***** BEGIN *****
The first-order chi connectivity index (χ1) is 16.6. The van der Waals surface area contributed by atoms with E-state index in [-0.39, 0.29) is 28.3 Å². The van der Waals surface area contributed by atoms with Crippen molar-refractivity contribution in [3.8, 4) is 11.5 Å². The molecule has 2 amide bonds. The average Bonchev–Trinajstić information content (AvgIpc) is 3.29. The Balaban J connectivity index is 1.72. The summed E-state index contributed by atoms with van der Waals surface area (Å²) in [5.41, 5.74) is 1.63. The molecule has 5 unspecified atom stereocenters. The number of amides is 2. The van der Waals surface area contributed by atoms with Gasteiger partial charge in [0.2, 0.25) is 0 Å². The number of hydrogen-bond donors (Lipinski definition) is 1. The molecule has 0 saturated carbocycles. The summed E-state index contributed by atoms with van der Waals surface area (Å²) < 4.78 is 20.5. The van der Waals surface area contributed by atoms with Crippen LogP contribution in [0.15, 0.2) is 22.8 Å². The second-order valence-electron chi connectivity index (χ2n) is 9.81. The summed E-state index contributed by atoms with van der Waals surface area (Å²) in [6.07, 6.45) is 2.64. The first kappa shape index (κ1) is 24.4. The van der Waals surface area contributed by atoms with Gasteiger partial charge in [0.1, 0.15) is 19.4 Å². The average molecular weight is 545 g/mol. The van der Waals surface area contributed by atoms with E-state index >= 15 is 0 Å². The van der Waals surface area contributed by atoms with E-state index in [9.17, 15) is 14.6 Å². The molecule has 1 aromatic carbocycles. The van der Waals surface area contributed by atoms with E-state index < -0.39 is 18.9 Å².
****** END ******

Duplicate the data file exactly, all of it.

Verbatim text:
The first-order chi connectivity index (χ1) is 16.6. The van der Waals surface area contributed by atoms with E-state index in [-0.39, 0.29) is 28.3 Å². The van der Waals surface area contributed by atoms with Crippen molar-refractivity contribution in [3.8, 4) is 11.5 Å². The molecule has 2 amide bonds. The average Bonchev–Trinajstić information content (AvgIpc) is 3.29. The Balaban J connectivity index is 1.72. The summed E-state index contributed by atoms with van der Waals surface area (Å²) in [5.41, 5.74) is 1.63. The molecule has 5 unspecified atom stereocenters. The number of amides is 2. The van der Waals surface area contributed by atoms with Gasteiger partial charge in [0.2, 0.25) is 0 Å². The number of hydrogen-bond donors (Lipinski definition) is 1. The molecule has 0 saturated carbocycles. The summed E-state index contributed by atoms with van der Waals surface area (Å²) < 4.78 is 20.5. The van der Waals surface area contributed by atoms with Crippen LogP contribution in [0.15, 0.2) is 22.8 Å². The second-order valence-electron chi connectivity index (χ2n) is 9.81. The summed E-state index contributed by atoms with van der Waals surface area (Å²) in [6.07, 6.45) is 2.64. The first kappa shape index (κ1) is 24.4. The van der Waals surface area contributed by atoms with Gasteiger partial charge in [0.1, 0.15) is 19.4 Å². The average molecular weight is 545 g/mol. The van der Waals surface area contributed by atoms with E-state index >= 15 is 0 Å². The van der Waals surface area contributed by atoms with E-state index in [9.17, 15) is 14.6 Å². The molecule has 1 aromatic carbocycles. The van der Waals surface area contributed by atoms with E-state index < -0.39 is 18.9 Å².